August 4, 2020

A majority of Americans believe the media is vital for democracy, but see an increasing level of bias in news coverage, a new report from Gallup and the Knight Foundation found.

About 84% of Americans said the news media is “critical” or “very important” to democracy, according to the report. However, 49% of those surveyed see “a great deal” of political bias in news coverage.

“Most Americans have lost confidence in the media to deliver the news objectively,” said Sam Gill, Knight’s senior vice president and chief program officer. “This is corrosive for our democracy.”

Gallup and Knight polled more than 20,000 U.S. adults in their latest report, “American Views 2020: Trust, Media and Democracy.” It builds on a previous report conducted by Gallup and the Knight Foundation in 2018.

Political affiliations played a key role in determining people’s views on the press. While 22% of Democrats and 51% of independents have a “somewhat” or “very” unfavorable opinion of the news media, roughly three-fourths of Republicans felt the same way, according to the report.

Political affiliation’s role is reflected throughout the report, particularly in determining whether political attacks on the press are warranted. While 80% of Americans believe the press is being politically undermined, 70% of Democrats believe the attacks are not merited; adversely, 61% of Republicans believe the attacks are justifiable.

A majority (79%) also believe that the press needs to diversify its reporting staff, according to the report. However, political affiliation and race also played a key role in determining what that diversification would entail. Black Americans and Democrats prioritized racial and ethnic diversity, while Republicans and white individuals leaned toward prioritizing diversity in political views.

Four in five Americans also perceived misinformation online as “a major problem.” Nearly three quarters of Americans (73%) want big tech companies to find ways to exclude false or hateful information online.

The report also highlights the role local news plays in civic engagement.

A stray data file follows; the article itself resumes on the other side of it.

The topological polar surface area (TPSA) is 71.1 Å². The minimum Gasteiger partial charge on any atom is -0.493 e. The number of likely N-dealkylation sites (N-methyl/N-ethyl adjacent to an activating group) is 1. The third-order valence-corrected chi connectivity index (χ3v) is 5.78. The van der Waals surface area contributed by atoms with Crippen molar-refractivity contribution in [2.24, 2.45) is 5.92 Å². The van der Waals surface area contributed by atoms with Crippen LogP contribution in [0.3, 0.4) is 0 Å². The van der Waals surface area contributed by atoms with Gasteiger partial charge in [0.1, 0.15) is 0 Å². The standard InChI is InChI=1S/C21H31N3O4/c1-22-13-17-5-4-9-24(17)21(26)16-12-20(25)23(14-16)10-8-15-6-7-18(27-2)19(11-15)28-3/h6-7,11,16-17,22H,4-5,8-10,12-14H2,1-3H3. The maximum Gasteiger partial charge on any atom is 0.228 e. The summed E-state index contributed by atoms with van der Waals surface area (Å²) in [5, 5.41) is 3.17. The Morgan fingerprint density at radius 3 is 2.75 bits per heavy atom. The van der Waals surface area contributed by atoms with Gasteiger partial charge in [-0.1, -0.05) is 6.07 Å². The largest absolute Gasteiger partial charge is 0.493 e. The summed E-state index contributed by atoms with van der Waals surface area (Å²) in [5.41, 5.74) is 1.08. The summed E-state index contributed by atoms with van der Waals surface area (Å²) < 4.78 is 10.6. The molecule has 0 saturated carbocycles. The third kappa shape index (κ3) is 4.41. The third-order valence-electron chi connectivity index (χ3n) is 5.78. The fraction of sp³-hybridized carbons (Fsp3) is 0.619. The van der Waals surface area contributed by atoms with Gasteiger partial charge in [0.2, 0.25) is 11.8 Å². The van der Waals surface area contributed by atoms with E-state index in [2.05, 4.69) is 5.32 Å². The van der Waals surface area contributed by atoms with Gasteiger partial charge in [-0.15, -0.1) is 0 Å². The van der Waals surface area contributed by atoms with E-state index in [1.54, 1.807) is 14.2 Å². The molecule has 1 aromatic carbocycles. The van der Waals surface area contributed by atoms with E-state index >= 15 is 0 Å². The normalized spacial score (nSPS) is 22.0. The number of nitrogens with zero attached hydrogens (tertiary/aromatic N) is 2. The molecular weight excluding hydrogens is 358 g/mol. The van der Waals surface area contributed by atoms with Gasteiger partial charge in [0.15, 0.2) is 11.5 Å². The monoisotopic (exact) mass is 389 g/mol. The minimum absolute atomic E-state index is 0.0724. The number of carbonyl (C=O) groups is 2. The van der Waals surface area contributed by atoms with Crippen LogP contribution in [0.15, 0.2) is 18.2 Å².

Roughly 31% of the individuals surveyed said they followed news in their community “very closely,” which is up from 25% in 2017. Those who followed their local news sources were more likely to vote in local elections. They were less likely to say, “people like me don’t have any say in what the government does.”

A majority also believed that the press played a role in creating political division in the United States. About 48% of those polled believed the press holds “a great deal” of the blame for political division in the U.S., and another 36% believe the press holds “a moderate amount” of the blame.

However, a nearly identical percentage believes the press can help heal the divide.

“Even as Americans believe the media is to blame for the political divide in the country, they largely see a role for the media in healing that divide,” according to the report. “As America now faces a catastrophic and deepening health and financial crisis and crescendo cries for racial justice that test our social cohesion, finding shared, fact-based narratives in the media will be more important than ever.”

Nicole Asbury is a senior at the University of Kansas studying journalism, and women, gender and sexuality studies. She can be reached on Twitter @NicoleAsbury or via

Support high-integrity, independent journalism that serves democracy. Make a gift to Poynter today. The Poynter Institute is a nonpartisan, nonprofit organization, and your gift helps us make good journalism better.

More News

Back to News


Comments are closed.

  • Anymore, I just don’t know what constitutes “the media” or “the press” to any particular person in the U.S. And I don’t now how you could possibly measure what you cannot define. Over the weekend, I had a conversation with a brilliant friend who is an expert in reading medical studies. She went straight for the “media distorts everything” argument within 10 minutes of my arrival. I asked her to show me what she meant. She went into her FB feed (“see, see, right here!”) and extracted some partisan trope that had been shared by a friend whom she trusted. Me: “That’s not the media.” Her: “Sure it is. It’s on Facebook.”

  • Four in five Americans also perceived misinformation online as “a major problem.” Nearly a quarter of Americans (73%) want big tech companies to find ways to exclude false or hateful information online.

    Maybe I’m reading this wrong? “Nearly a quarter of Americans (73%)” wouldn’t that be 3/4 ?

    • Good spot, Regan. We got it fixed. Apologies for the typo.